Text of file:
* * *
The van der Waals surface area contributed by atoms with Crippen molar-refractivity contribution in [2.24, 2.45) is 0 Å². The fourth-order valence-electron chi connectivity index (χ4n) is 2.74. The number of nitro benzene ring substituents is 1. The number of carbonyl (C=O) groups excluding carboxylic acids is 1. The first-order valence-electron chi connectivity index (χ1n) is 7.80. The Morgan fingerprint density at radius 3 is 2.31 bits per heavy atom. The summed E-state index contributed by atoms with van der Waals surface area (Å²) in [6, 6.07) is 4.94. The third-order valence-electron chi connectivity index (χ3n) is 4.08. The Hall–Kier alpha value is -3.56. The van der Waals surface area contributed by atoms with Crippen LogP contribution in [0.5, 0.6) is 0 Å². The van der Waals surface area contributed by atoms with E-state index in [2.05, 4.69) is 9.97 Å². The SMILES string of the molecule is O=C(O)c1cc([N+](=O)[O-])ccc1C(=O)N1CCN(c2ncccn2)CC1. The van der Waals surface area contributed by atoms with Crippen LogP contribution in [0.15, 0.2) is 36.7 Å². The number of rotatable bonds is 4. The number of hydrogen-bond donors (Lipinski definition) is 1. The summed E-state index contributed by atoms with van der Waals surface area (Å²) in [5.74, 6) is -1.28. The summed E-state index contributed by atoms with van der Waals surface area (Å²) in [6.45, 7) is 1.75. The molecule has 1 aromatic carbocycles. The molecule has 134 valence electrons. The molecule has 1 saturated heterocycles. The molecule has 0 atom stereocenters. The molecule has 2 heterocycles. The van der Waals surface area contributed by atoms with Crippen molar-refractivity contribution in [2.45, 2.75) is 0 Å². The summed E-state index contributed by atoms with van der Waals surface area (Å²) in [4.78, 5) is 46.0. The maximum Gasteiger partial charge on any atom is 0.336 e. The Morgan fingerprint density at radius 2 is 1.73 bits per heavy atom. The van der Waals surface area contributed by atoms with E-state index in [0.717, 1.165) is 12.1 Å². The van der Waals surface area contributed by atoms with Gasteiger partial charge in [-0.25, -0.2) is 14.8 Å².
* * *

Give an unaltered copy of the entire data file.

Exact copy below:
The van der Waals surface area contributed by atoms with Crippen molar-refractivity contribution in [2.24, 2.45) is 0 Å². The fourth-order valence-electron chi connectivity index (χ4n) is 2.74. The number of nitro benzene ring substituents is 1. The number of carbonyl (C=O) groups excluding carboxylic acids is 1. The first-order valence-electron chi connectivity index (χ1n) is 7.80. The Morgan fingerprint density at radius 3 is 2.31 bits per heavy atom. The summed E-state index contributed by atoms with van der Waals surface area (Å²) in [6, 6.07) is 4.94. The third-order valence-electron chi connectivity index (χ3n) is 4.08. The Hall–Kier alpha value is -3.56. The van der Waals surface area contributed by atoms with Crippen LogP contribution in [0.5, 0.6) is 0 Å². The van der Waals surface area contributed by atoms with E-state index in [2.05, 4.69) is 9.97 Å². The SMILES string of the molecule is O=C(O)c1cc([N+](=O)[O-])ccc1C(=O)N1CCN(c2ncccn2)CC1. The van der Waals surface area contributed by atoms with Crippen LogP contribution in [0.15, 0.2) is 36.7 Å². The number of rotatable bonds is 4. The number of hydrogen-bond donors (Lipinski definition) is 1. The summed E-state index contributed by atoms with van der Waals surface area (Å²) in [5.74, 6) is -1.28. The summed E-state index contributed by atoms with van der Waals surface area (Å²) in [6.45, 7) is 1.75. The molecule has 1 aromatic carbocycles. The molecule has 134 valence electrons. The molecule has 1 saturated heterocycles. The molecule has 0 atom stereocenters. The molecule has 2 heterocycles. The van der Waals surface area contributed by atoms with Crippen molar-refractivity contribution in [2.45, 2.75) is 0 Å². The summed E-state index contributed by atoms with van der Waals surface area (Å²) in [4.78, 5) is 46.0. The maximum Gasteiger partial charge on any atom is 0.336 e. The Morgan fingerprint density at radius 2 is 1.73 bits per heavy atom. The van der Waals surface area contributed by atoms with E-state index in [0.717, 1.165) is 12.1 Å². The van der Waals surface area contributed by atoms with Gasteiger partial charge in [-0.25, -0.2) is 14.8 Å².